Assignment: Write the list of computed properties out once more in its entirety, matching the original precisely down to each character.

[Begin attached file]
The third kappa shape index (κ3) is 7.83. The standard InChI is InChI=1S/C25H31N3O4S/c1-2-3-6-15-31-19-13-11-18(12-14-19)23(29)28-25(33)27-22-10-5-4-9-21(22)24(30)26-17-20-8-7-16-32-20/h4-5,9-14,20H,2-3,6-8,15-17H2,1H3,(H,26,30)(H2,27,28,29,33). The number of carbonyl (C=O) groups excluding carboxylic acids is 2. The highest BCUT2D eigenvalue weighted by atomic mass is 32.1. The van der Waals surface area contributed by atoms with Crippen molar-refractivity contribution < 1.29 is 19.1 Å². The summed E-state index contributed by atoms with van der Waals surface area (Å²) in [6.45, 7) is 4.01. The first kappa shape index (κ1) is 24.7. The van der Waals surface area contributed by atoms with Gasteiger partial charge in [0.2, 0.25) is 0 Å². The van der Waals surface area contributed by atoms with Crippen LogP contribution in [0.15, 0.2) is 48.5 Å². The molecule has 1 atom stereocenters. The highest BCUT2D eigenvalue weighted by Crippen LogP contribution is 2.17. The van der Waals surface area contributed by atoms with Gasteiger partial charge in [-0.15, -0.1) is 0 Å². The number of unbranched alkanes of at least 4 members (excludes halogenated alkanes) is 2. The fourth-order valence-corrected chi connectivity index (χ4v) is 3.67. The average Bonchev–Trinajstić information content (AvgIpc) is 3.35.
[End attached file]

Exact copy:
The third kappa shape index (κ3) is 7.83. The standard InChI is InChI=1S/C25H31N3O4S/c1-2-3-6-15-31-19-13-11-18(12-14-19)23(29)28-25(33)27-22-10-5-4-9-21(22)24(30)26-17-20-8-7-16-32-20/h4-5,9-14,20H,2-3,6-8,15-17H2,1H3,(H,26,30)(H2,27,28,29,33). The number of carbonyl (C=O) groups excluding carboxylic acids is 2. The highest BCUT2D eigenvalue weighted by atomic mass is 32.1. The van der Waals surface area contributed by atoms with Crippen molar-refractivity contribution < 1.29 is 19.1 Å². The summed E-state index contributed by atoms with van der Waals surface area (Å²) in [6.45, 7) is 4.01. The first kappa shape index (κ1) is 24.7. The van der Waals surface area contributed by atoms with Gasteiger partial charge in [0.2, 0.25) is 0 Å². The van der Waals surface area contributed by atoms with Crippen LogP contribution in [0.15, 0.2) is 48.5 Å². The molecule has 1 atom stereocenters. The highest BCUT2D eigenvalue weighted by Crippen LogP contribution is 2.17. The van der Waals surface area contributed by atoms with Gasteiger partial charge in [-0.15, -0.1) is 0 Å². The number of unbranched alkanes of at least 4 members (excludes halogenated alkanes) is 2. The fourth-order valence-corrected chi connectivity index (χ4v) is 3.67. The average Bonchev–Trinajstić information content (AvgIpc) is 3.35.